NOW Retreats From Yates Support

The National Organization for Women is retreating from its support of accused child killer Andrea P. Yates, claiming it is only trying to ensure that the Yates tragedy sparks a long-overdue discussion of mental illness and the death penalty.

In a statement released Thursday, NOW president Kim Gandy blamed the media for misinterpreting its position and said the organization had not established a legal defense fund for Yates – the Texas mother accused of drowning her five children – does not excuse her crime and was not raising money for her.

Gandy said that NOW was speaking out on the Yates case to "call attention to the need for better response by the medical community, law enforcement and the judiciary to the problem of postpartum depression and psychosis."

The Houston-area NOW chapter's actions in support of Yates – from fundraising for her legal defense to planning a candlelight vigil for next week outside the Texas jail where Yates is incarcerated in the psychiatric ward – have been controversial and drawn some harsh criticism to the national organization.

In fact, Thursday's statement was issued just as demonstrators were assembling for a protest outside the organization's national headquarters in Washington.

"It's wrong to kill your children and use your hormones as an excuse," Audrey Mullen, a spokesperson for the Independent Women's Action Project, the group that sponsored the demonstration, told the Washington Times during the rally.

In Thursday's statement, Gandy defended the Houston chapter by saying it had only "directed concerned people to a fund already set up by Yates' lawyers," but made clear that NOW's interest in the case sits squarely with the larger issues it poses: the death penalty being applied to mentally ill defendants, and the failure of the medical and judicial system to prevent what emerging evidence suggests was a totally avoidable tragedy.

"Texas' desire to put to death a person who may be mentally ill should shock the nation's conscience," Gandy said.

Yates, a 37-year-old mother of five, has pleaded not guilty by reason of insanity to drowning to death her five children — Noah, 7, John, 5, Paul, 3, Luke, 2, and Mary, 6-months — in the bathtub of her Clear Lake, Texas home June 20. She is facing the death penalty on capital murder charges in the deaths of three of the children.

A stay-at-home, home-schooling mother with a long, disturbing history of severe postpartum depression and the more serious condition of postpartum psychosis, Yates has proven to be an easy poster child for a broad spectrum of issues and causes — the death penalty, mental illness, religious attitudes toward birth control, the pressures of motherhood and even the abortion debate.

Yates lawyers are attempting to have their client declared incompetent to even stand trial for her crimes. With the competency hearing set for Sept. 12, troubling details of Yates mental history and marriage have begun to emerge.

Court papers filed this weekend portray a terribly disturbed woman who was cracking under the pressure of home schooling her large family.

According to the papers, Yates' mental problems dated back seven years to the birth of her first child, after which she reportedly began hearing voices that were telling her to get a knife and hurt people. The papers document at least one suicide attempt, during which Yates attempted to slit her own throat.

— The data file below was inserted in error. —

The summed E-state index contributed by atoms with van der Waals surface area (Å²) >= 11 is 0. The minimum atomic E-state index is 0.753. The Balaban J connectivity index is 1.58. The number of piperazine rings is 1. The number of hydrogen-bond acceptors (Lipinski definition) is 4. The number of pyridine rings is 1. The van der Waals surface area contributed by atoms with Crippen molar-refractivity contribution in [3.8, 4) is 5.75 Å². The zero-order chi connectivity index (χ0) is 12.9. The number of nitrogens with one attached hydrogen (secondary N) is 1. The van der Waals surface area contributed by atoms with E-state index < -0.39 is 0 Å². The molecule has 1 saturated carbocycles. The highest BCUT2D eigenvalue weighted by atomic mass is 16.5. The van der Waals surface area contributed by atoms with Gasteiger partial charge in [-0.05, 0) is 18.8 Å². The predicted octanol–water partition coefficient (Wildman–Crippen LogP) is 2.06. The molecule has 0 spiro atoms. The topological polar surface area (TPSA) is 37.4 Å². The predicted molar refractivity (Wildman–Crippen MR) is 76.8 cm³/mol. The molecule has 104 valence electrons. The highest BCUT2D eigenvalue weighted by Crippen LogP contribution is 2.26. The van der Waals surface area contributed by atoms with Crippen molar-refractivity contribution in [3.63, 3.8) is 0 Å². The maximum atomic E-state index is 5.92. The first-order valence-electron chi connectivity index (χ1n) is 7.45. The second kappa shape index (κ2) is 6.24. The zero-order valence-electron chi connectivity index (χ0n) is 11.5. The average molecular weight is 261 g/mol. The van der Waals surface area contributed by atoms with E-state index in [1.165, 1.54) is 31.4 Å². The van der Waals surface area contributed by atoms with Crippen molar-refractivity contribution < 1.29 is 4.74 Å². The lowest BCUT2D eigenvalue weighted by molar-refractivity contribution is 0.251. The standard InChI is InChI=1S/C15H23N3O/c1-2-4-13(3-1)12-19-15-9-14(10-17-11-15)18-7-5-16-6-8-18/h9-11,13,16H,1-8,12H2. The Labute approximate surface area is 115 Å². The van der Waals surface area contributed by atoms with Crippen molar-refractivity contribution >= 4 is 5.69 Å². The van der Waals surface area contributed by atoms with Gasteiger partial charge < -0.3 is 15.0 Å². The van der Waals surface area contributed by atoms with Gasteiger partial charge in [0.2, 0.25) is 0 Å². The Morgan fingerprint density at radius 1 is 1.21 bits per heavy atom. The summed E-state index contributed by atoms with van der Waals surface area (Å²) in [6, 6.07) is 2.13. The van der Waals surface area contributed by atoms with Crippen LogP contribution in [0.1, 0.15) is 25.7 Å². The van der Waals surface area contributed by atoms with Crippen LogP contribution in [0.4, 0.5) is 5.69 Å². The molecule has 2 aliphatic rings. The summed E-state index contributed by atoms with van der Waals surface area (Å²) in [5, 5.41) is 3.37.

Two months before she drowned her children, Yates had filled the bathtub with water, refused to tell her husband why and was admitted to a mental hospital. Two weeks before the drownings, Yates' psychiatrist reportedly took her off the drug Haldol, which had alleviated her depression before.

According to psychologists' notes included in the court filings, Russel Yates had been pressuring his wife to come home from the hospital and get off her medication so that they could have more children.

One therapist who treated Yates noted that "patient and husband plan to have as many babies as nature will allow. This will surely guarantee further psychosis and depression."

Yates' mother and brother have reported that Yates' mental condition has shown remarkable improvement since she has received proper psychiatric treatment and medication in jail — a fact that for many of her supporters illustrates the desperation of her home life.

"We are asking questions that need to be asked," Gandy said in Thursday's statement. Among those questions, she said, were why Yates was released from the hospital in such a depressed state, why she was not given help with her children after leaving the hospital, whether her doctors had adequately informed her family about the dangers of her condition, and why she was not receiving the proper medical care for her condition.

"Most importantly, why aren't the Texas authorities asking these questions?" Gandy asked in the statement.

But many others — including many feminists and women's groups — have been outraged and offended that groups like NOW would in any way excuse the murder of five children under any circumstances.

"I don't think we should make excuses for murder," Bishop Imagene Stewart of the African American Women's Clergy Association said during Thursday's demonstration. "If we let her get away with this, other women — who are mad at their husbands — will do it too, and just plead insanity."

Russel Yates, who has expressed his support for his wife, has obtained his own legal counsel and is refuting the claims his wife's attorneys have made in the court papers.

Postpartum depression and postpartum psychosis are legitimate, established medical conditions that have in some form been recognized by physicians for centuries. Postpartum depression affects between 10-15 percent of new mothers. Postpartum psychosis, the more serious condition Yates was believed to be suffering from, affects about 1 in 1,000 women.